By Charlie Kimber
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SNP manifesto reflects a timid and exhausted party

The more radical policy mentions are all carefully qualified
Issue 2911
Man in suit (John Swinney) uses a sewing machine.

SNP leader John Swinney campaigning in Oban. He won’t be able to sew together an independence deal with Westminster.

The Scottish National Party (SNP) launched its general election manifesto on Wednesday with what was seen as a firmer emphasis on independence.

But the first-page declaration “Vote SNP for Scotland to become an independent country” is a complete illusion. SNP leader and Scottish first minister John Swinney said the election gave voters a chance to “intensify the pressure” to secure independence.

“If the SNP wins a majority of seats in this election in Scotland, the Scottish government will embark on negotiations with the UK government to turn the democratic wishes of people in Scotland into a reality.”

But he made clear this means begging for a second independence referendum from the Westminster government. The Tories always refused that, and so would Labour unless prime minister Keir Starmer faced massive social revolt.

Previous SNP leader Nicola Sturgeon had suggested that this election itself would be treated as a vote on independence—although she never said how that would overcome Westminster’s obstinacy. But even that talk has now gone.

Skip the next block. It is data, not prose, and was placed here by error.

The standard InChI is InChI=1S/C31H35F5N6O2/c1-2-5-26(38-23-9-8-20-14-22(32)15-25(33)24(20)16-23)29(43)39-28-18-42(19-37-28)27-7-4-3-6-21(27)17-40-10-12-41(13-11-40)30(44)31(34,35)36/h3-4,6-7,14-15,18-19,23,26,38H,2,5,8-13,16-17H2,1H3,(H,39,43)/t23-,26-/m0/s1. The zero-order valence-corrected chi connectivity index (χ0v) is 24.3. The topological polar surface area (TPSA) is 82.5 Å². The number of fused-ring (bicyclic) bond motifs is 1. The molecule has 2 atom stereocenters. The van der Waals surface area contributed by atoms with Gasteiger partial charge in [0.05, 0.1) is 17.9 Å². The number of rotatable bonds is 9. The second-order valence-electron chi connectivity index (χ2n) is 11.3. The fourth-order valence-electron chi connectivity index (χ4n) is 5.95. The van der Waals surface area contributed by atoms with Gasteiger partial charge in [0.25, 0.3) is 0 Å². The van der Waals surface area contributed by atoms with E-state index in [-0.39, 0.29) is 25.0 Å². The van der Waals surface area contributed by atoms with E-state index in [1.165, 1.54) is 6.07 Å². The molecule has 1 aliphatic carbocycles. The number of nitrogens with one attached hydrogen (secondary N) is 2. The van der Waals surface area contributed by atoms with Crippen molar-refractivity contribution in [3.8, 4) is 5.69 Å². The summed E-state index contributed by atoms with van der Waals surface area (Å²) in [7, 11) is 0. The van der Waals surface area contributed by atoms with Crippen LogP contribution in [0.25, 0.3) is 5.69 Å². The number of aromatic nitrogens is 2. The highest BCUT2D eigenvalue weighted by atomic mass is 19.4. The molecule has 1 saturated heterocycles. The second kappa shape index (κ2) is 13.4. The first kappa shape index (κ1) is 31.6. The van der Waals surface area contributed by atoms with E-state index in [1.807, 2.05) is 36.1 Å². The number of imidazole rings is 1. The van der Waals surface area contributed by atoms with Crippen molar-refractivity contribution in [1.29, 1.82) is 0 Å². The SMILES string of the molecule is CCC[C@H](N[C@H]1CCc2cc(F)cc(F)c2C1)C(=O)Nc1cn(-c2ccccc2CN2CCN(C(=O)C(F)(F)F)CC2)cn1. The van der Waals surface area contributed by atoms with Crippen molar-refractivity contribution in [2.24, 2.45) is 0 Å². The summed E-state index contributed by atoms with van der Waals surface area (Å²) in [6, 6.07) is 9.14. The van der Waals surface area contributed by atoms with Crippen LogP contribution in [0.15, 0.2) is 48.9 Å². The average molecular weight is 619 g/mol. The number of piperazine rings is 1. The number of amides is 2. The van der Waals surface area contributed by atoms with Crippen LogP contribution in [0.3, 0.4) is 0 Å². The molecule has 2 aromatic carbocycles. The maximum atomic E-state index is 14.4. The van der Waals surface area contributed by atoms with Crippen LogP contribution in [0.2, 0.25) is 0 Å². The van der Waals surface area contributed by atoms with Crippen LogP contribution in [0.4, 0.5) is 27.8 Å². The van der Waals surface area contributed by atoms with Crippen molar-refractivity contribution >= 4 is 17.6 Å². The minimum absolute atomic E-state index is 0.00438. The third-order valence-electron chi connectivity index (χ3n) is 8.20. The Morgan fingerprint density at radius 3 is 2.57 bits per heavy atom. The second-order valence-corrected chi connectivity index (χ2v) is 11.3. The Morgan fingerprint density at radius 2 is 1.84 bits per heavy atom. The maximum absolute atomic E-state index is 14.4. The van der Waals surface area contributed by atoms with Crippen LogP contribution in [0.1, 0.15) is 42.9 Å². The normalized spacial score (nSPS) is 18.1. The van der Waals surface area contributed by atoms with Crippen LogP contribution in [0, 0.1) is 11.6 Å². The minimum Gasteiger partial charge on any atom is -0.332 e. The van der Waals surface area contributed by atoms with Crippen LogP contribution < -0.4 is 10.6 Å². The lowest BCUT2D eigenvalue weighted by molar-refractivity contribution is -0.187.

The crisis-ridden SNP is an even more timid, more institutional party.

The SNP is facing a big loss of seats at the election—and a major source of its funds. So it is talking about independence to cement its core supporters to the party.

Swinney’s speech sounded a bit more adventurous than Starmer’s Labour—which is the SNP’s major competitor.

He said, “Lift the two-child benefit cap not the cap on bankers’ bonuses. Bairns not bombs. And, investment not cuts.”

The SNP touches on some more radical policies, although it always has a “balancing” element to calm the rich and the corporations.  

“For Scotland’s workers we will support the end of exploitative zero hours contracts, the unacceptable practice of fire and rehire, and we will fight to scrap the so-called Minimum Services Level Act which is an attack on the right to strike.”

Note the limits—“exploitative” zero hours contracts only must go.

The manifesto says the SNP will “Scrap Trident and invest the money into conventional defence and public services” That’s already one pro-military lean—no nukes but more machine guns, missiles and flesh-shredding bombs. 

And then just to add another layer of cover, on the second mention the money saved from Trident is switched from “conventional defence and public services” to the other way round—public services and conventional defence.

In any case, although the manifesto doesn’t mention it, the SNP wants to support the Nato nuclear-military alliance. And it does say “We will continue to back military support from the United Kingdom to Ukraine and will press the UK Government to ensure the sanctions regime against Russia is effective.”

Some imperialist-backed wars are fine

The party will however “demand an immediate ceasefire in Gaza, release of hostages and ending arms sales to Israel. We call on the UK Government to immediately recognise Palestine as an independent state.”

The SNP hopes it can fend off Labour, but its tiny elements of radicalism won’t be enough to make it an insurgent threat to the British state.

We need a much more militant challenge.

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